The reluctance to act against the JeM and the LeT can be best explained with the above analogy. The political and military establishment of Pakistan is truly between the rock and a hard place. Lip service will be extended to demands from India and the US to curb the LeT and JeM with such cosmetic measures as detaining Azhar Masood and two or three JeM operatives, hoping that the situation will blow away. It is clear that actions to clean up Karachi, other sectarian groups and target the TTP in its bastions have achieved only a temporary reprieve. Any decisive pressure on the India focused groups will drive them closer to the TTP.
It is Pakistan which is responsible for the malaise it finds itself in. No easy solutions exist. An organization such as LeT is straining at the leash for greater role in worldwide terror; its containment will create a backlash within Pakistan. The reluctance to act against it will only embolden it and any controls that exist will cease to be effective. India must therefore brace for more. LeT may not wish to be a surrogate of Daesh because that will bring it into greater focus of worldwide efforts at containment. It will wish to retain its flexibility but could well succumb to pressure of competition. Remember how Daesh upstaged Al Qaida. The result of that is not difficult to comprehend.
The US holds the key. Its reluctance to sufficiently pressurize Pakistan flows from the perception that it needs Pakistan for the stabilisation of Afghanistan. This is unlikely to change anytime in the near future unless the situation in Afghanistan improves or stabilises which is highly unlikely. Pakistan will continue playing the victim and with more acts by TTP will effectively postpone any action against the India focused groups.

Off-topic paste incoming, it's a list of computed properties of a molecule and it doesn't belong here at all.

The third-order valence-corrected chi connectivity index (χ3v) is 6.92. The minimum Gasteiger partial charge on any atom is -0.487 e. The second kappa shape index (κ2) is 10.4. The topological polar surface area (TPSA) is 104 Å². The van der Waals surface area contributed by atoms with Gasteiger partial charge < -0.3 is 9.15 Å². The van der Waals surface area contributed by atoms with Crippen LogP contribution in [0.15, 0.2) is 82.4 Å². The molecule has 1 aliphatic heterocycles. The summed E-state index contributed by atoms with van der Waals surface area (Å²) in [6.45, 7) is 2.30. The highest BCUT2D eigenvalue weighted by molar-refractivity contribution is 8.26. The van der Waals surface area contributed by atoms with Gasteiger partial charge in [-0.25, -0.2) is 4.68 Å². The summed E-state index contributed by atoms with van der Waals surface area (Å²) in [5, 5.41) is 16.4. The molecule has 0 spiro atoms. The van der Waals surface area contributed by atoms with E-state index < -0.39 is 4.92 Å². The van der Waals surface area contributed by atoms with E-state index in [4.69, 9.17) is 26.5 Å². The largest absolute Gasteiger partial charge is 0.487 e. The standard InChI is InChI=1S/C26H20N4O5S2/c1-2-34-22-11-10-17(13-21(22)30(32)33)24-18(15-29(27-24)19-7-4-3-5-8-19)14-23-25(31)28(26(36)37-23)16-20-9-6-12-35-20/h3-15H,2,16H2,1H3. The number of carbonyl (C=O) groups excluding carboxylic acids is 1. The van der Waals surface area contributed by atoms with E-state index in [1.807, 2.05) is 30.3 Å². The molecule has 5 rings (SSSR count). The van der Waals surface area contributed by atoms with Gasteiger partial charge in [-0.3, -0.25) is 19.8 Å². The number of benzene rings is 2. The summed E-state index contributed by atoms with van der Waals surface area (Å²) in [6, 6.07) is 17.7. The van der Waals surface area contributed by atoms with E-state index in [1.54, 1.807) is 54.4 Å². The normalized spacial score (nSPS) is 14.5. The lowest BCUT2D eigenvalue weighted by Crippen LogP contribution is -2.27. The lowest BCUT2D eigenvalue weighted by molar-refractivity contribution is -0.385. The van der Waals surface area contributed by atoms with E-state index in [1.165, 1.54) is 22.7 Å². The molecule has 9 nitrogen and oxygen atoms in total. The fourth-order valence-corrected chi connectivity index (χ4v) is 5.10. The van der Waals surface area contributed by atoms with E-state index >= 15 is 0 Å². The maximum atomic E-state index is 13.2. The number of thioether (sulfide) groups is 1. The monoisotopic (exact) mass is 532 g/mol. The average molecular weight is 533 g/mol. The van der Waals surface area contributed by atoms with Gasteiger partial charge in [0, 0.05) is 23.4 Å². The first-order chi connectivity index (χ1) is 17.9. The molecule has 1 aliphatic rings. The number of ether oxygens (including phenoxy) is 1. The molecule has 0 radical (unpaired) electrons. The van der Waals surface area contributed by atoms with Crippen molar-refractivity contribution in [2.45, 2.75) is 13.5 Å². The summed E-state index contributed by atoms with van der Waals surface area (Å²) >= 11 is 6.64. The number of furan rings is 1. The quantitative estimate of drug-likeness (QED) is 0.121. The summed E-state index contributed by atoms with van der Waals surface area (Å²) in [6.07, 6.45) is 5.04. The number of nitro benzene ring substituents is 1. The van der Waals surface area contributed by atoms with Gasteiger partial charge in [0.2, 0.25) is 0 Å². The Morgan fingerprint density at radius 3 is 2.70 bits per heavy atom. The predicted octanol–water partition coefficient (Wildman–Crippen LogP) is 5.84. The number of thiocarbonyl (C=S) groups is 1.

The subcontinent is therefore unlikely to witness any change. The Indian Government's strategy of remaining 'engaged' with Pakistan may not give any dividends but is effectively the only option in the muddied waters of the very complex strategic environment. It has to keep the Pakistan civilian government's head above water to prevent greater turbulence in the neighbouring state. Just remember, Pakistan going under will make the situation in Syria look like kids play. Syria's population is 23 million; its civil war has had consequences as far as France and most of Western Europe. Pakistan has over 190 million and Pakistan is India's neighbour.